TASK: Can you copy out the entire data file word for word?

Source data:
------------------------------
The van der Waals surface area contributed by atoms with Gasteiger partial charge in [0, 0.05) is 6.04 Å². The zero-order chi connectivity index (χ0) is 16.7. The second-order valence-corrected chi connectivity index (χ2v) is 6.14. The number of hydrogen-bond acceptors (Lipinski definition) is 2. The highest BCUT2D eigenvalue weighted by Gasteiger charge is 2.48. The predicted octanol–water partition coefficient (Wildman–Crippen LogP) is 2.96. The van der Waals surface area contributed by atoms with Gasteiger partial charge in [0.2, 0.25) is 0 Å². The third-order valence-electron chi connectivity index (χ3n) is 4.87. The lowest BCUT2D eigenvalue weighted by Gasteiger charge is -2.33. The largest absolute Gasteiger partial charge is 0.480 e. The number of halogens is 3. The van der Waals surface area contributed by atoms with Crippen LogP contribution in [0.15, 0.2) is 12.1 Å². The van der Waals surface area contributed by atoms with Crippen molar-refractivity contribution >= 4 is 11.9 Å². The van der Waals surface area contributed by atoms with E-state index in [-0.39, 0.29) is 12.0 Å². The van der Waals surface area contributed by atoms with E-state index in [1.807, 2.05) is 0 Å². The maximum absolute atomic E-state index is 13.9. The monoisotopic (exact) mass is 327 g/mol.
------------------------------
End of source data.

The van der Waals surface area contributed by atoms with Gasteiger partial charge in [0, 0.05) is 6.04 Å². The zero-order chi connectivity index (χ0) is 16.7. The second-order valence-corrected chi connectivity index (χ2v) is 6.14. The number of hydrogen-bond acceptors (Lipinski definition) is 2. The highest BCUT2D eigenvalue weighted by Gasteiger charge is 2.48. The predicted octanol–water partition coefficient (Wildman–Crippen LogP) is 2.96. The van der Waals surface area contributed by atoms with Gasteiger partial charge in [0.2, 0.25) is 0 Å². The third-order valence-electron chi connectivity index (χ3n) is 4.87. The lowest BCUT2D eigenvalue weighted by Gasteiger charge is -2.33. The largest absolute Gasteiger partial charge is 0.480 e. The number of halogens is 3. The van der Waals surface area contributed by atoms with Crippen LogP contribution in [0.15, 0.2) is 12.1 Å². The van der Waals surface area contributed by atoms with Crippen molar-refractivity contribution >= 4 is 11.9 Å². The van der Waals surface area contributed by atoms with E-state index in [-0.39, 0.29) is 12.0 Å². The van der Waals surface area contributed by atoms with E-state index in [1.807, 2.05) is 0 Å². The maximum absolute atomic E-state index is 13.9. The monoisotopic (exact) mass is 327 g/mol.